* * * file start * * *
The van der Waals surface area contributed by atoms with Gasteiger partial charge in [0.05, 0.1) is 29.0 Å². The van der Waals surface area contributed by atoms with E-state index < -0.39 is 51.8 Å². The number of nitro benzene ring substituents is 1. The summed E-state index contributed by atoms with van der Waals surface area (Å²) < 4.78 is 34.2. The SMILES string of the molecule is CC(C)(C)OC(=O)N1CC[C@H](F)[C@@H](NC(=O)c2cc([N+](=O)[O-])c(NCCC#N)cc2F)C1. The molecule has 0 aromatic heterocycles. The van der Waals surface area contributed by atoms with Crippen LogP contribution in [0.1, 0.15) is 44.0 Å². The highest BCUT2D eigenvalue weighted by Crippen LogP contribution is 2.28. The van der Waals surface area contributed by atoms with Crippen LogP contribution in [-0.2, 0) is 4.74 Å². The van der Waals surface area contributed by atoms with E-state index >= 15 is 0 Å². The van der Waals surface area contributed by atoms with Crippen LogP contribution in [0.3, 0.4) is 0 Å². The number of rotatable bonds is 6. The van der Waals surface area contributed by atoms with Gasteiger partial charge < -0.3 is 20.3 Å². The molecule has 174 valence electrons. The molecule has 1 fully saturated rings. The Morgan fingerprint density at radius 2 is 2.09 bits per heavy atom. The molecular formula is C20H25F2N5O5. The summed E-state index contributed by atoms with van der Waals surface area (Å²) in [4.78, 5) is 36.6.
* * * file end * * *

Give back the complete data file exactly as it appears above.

The van der Waals surface area contributed by atoms with Gasteiger partial charge in [0.05, 0.1) is 29.0 Å². The van der Waals surface area contributed by atoms with E-state index < -0.39 is 51.8 Å². The number of nitro benzene ring substituents is 1. The summed E-state index contributed by atoms with van der Waals surface area (Å²) < 4.78 is 34.2. The SMILES string of the molecule is CC(C)(C)OC(=O)N1CC[C@H](F)[C@@H](NC(=O)c2cc([N+](=O)[O-])c(NCCC#N)cc2F)C1. The molecule has 0 aromatic heterocycles. The van der Waals surface area contributed by atoms with Crippen LogP contribution in [0.1, 0.15) is 44.0 Å². The highest BCUT2D eigenvalue weighted by Crippen LogP contribution is 2.28. The van der Waals surface area contributed by atoms with Crippen LogP contribution in [-0.2, 0) is 4.74 Å². The van der Waals surface area contributed by atoms with E-state index >= 15 is 0 Å². The van der Waals surface area contributed by atoms with Crippen LogP contribution in [0.3, 0.4) is 0 Å². The number of rotatable bonds is 6. The van der Waals surface area contributed by atoms with Gasteiger partial charge < -0.3 is 20.3 Å². The molecule has 174 valence electrons. The molecule has 1 fully saturated rings. The Morgan fingerprint density at radius 2 is 2.09 bits per heavy atom. The molecular formula is C20H25F2N5O5. The summed E-state index contributed by atoms with van der Waals surface area (Å²) in [4.78, 5) is 36.6.